FTC Seeks First-Ever Health Breach Notification Rule Enforcement: Pixel Users Beware
- For the first time ever, the Federal Trade Commission (FTC) is seeking enforcement under the Health Breach Notification Rule, which requires certain businesses not covered by the Health Insurance Portability and Accountability Act (HIPAA) to notify their customers and others if there is a breach of unsecured, individually identifiable electronic health information.
- Direct-to-consumer healthcare apps and product companies should carefully review privacy practices and evaluate whether online or public privacy notices accurately reflect current data sharing practices by the company, as well as update privacy notices to reflect the actual practices of the company so the company is not doing anything with data that has not been disclosed to consumers.
For the first time ever, the Federal Trade Commission (FTC) is seeking enforcement under the Health Breach Notification Rule. This regulation requires certain businesses not covered by the Health Insurance Portability and Accountability Act (HIPAA) to notify their customers and others if there is a breach of unsecured, individually identifiable electronic health information. The Health Breach Notification Rule, found at 16 C.F.R. Part 318, was adopted in 2009 but never resulted in enforcement action until Feb. 1, 2023. The FTC adopted a policy statement on Sept. 15, 2021, emphasizing that developers of digital health apps, connected devices and other health products have obligations under the Health Breach Notification Rule and signaling that enforcement was coming. (See Holland & Knight's previous alert, "Important FTC Rules for Health Apps Outside of HIPAA," Sept. 27, 2021.)
The GoodRx Case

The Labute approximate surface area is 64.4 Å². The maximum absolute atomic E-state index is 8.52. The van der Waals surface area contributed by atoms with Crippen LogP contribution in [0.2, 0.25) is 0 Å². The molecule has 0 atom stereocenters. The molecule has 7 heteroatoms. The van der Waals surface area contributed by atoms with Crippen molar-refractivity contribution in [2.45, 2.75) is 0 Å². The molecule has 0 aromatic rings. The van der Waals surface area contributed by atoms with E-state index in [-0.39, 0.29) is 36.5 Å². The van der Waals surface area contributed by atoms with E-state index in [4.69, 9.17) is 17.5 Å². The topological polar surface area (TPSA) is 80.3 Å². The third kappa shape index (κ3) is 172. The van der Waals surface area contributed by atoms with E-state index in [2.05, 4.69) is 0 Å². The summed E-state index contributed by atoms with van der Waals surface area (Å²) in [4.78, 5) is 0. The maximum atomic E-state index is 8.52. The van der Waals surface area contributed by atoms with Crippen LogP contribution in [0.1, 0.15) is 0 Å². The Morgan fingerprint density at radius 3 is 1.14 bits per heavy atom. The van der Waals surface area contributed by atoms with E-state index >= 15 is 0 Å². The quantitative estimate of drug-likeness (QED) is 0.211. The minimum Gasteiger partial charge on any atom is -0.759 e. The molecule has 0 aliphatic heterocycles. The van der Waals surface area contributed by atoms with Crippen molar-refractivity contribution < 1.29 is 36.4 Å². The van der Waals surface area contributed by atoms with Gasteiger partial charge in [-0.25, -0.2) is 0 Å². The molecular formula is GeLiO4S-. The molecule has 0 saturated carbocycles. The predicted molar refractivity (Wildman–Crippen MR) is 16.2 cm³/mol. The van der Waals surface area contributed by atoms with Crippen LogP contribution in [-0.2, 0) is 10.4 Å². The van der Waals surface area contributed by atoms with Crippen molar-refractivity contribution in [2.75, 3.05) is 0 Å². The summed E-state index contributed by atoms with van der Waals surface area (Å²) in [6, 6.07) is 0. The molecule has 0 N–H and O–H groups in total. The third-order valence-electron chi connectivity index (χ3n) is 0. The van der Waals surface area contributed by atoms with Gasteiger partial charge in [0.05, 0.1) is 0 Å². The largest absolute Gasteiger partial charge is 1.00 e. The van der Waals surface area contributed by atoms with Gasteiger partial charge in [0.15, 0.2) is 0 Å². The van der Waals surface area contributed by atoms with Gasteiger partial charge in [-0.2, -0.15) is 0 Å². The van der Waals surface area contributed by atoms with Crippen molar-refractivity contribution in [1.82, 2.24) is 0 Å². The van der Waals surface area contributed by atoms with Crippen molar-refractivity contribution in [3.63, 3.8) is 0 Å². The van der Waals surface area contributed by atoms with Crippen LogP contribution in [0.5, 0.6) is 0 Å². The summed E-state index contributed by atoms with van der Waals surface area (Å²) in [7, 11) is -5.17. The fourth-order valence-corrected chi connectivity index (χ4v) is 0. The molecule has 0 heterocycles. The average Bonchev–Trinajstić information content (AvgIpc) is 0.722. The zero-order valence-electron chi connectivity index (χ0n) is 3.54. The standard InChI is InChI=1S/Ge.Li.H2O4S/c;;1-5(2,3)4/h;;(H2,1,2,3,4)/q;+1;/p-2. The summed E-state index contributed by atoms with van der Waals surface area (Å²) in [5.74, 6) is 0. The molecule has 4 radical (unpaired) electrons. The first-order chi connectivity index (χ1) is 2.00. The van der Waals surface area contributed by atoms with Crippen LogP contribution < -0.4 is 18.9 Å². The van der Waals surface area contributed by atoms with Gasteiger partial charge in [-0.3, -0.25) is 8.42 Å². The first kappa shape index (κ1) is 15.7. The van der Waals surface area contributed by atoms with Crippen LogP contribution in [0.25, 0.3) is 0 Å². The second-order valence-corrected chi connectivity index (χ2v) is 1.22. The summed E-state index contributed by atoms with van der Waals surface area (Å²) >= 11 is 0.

In a proposed order the U.S. Department of Justice (DOJ) filed on behalf of the FTC, the FTC alleges that GoodRx, a direct-to-consumer telehealth and prescription drug discount provider, failed to notify consumers and others of its unauthorized disclosures of consumers' personal health information to Facebook, Google and other companies. As part of its services, GoodRx lets users keep track of their personal health information, including to save, track and receive alerts about their prescriptions, refills, pricing and medication purchase history. GoodRx made public promises that it would never share personal health information with advertisers or other third parties. In order for the proposed order to become effective, it must be approved by the federal court.
According to the FTC's complaint, GoodRx repeatedly violated these promises by sharing sensitive user information with third-party advertising companies and platforms like Facebook, Google and Criteo as well as other third parties. The complaint states that GoodRx used third-party website and mobile app tracking tools, including pixels and software development kits (SDKs) to gather individual data that could be used for data analytics and other services. The use of pixels was also called into question by the U.S. Department of Health and Human Services (HHS) Office for Civil Rights (OCR) in a memorandum issued on Dec. 1, 2022, applicable to HIPAA-covered entities and business associates. (See article by Holland & Knight attorneys, "Department of Health and Human Services Offers HIPAA Guidance on Online Tracking Technologies," The Journal of Federal Agency Action, March-April 2023.)
In addition to being the first enforcement action under the Health Breach Notification Rule, this settlement is also significant because GoodRx will be permanently prohibited from sharing user health data with applicable third parties for advertising purposes, which is a first-of-its-kind settlement stipulation. As part of the settlement, GoodRx is required 1) to obtain users' affirmative express consent before disclosing user health information with applicable third parties for other purposes, 2) direct third parties to delete the consumer health data that was shared with them and inform consumers about the breaches, 3) limit how long it can retain personal and health information according to a data retention schedule that will be publicly posted and 4) adopt a comprehensive privacy program with security safeguards.